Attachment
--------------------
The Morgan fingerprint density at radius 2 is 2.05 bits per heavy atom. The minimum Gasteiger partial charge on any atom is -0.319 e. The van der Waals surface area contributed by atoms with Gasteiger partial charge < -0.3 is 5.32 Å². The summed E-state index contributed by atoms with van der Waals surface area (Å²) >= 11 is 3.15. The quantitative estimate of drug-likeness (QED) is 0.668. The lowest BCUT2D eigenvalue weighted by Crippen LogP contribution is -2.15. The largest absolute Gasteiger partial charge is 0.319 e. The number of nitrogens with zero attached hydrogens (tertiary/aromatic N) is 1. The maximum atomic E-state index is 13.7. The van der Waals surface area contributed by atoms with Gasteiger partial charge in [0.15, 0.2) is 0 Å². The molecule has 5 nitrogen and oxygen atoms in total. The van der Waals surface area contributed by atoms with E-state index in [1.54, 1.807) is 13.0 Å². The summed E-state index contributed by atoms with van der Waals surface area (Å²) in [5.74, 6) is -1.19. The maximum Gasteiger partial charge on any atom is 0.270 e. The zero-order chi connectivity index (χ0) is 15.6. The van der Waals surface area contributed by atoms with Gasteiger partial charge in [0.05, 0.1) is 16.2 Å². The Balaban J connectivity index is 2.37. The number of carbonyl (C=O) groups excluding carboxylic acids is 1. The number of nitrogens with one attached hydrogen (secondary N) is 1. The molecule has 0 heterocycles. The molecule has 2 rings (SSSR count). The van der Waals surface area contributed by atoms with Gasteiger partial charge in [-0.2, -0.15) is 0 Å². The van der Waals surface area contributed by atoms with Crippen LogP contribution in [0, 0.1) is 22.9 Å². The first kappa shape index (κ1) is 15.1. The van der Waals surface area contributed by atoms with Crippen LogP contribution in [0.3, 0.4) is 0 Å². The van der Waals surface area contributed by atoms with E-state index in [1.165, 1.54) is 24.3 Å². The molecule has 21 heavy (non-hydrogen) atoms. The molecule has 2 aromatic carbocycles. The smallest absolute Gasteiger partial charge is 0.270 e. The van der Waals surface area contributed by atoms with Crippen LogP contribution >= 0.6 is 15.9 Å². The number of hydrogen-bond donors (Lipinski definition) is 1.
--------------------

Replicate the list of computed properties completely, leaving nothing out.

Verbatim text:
The Morgan fingerprint density at radius 2 is 2.05 bits per heavy atom. The minimum Gasteiger partial charge on any atom is -0.319 e. The van der Waals surface area contributed by atoms with Gasteiger partial charge < -0.3 is 5.32 Å². The summed E-state index contributed by atoms with van der Waals surface area (Å²) >= 11 is 3.15. The quantitative estimate of drug-likeness (QED) is 0.668. The lowest BCUT2D eigenvalue weighted by Crippen LogP contribution is -2.15. The largest absolute Gasteiger partial charge is 0.319 e. The number of nitrogens with zero attached hydrogens (tertiary/aromatic N) is 1. The maximum atomic E-state index is 13.7. The van der Waals surface area contributed by atoms with Gasteiger partial charge in [0.15, 0.2) is 0 Å². The molecule has 5 nitrogen and oxygen atoms in total. The van der Waals surface area contributed by atoms with E-state index in [1.54, 1.807) is 13.0 Å². The summed E-state index contributed by atoms with van der Waals surface area (Å²) in [5.74, 6) is -1.19. The maximum Gasteiger partial charge on any atom is 0.270 e. The zero-order chi connectivity index (χ0) is 15.6. The van der Waals surface area contributed by atoms with Gasteiger partial charge in [0.05, 0.1) is 16.2 Å². The Balaban J connectivity index is 2.37. The number of carbonyl (C=O) groups excluding carboxylic acids is 1. The number of nitrogens with one attached hydrogen (secondary N) is 1. The molecule has 0 heterocycles. The molecule has 2 rings (SSSR count). The van der Waals surface area contributed by atoms with Gasteiger partial charge in [-0.2, -0.15) is 0 Å². The van der Waals surface area contributed by atoms with Crippen LogP contribution in [0, 0.1) is 22.9 Å². The first kappa shape index (κ1) is 15.1. The van der Waals surface area contributed by atoms with Crippen LogP contribution in [0.3, 0.4) is 0 Å². The van der Waals surface area contributed by atoms with E-state index in [1.165, 1.54) is 24.3 Å². The molecule has 21 heavy (non-hydrogen) atoms. The molecule has 2 aromatic carbocycles. The smallest absolute Gasteiger partial charge is 0.270 e. The van der Waals surface area contributed by atoms with Crippen LogP contribution >= 0.6 is 15.9 Å². The number of hydrogen-bond donors (Lipinski definition) is 1.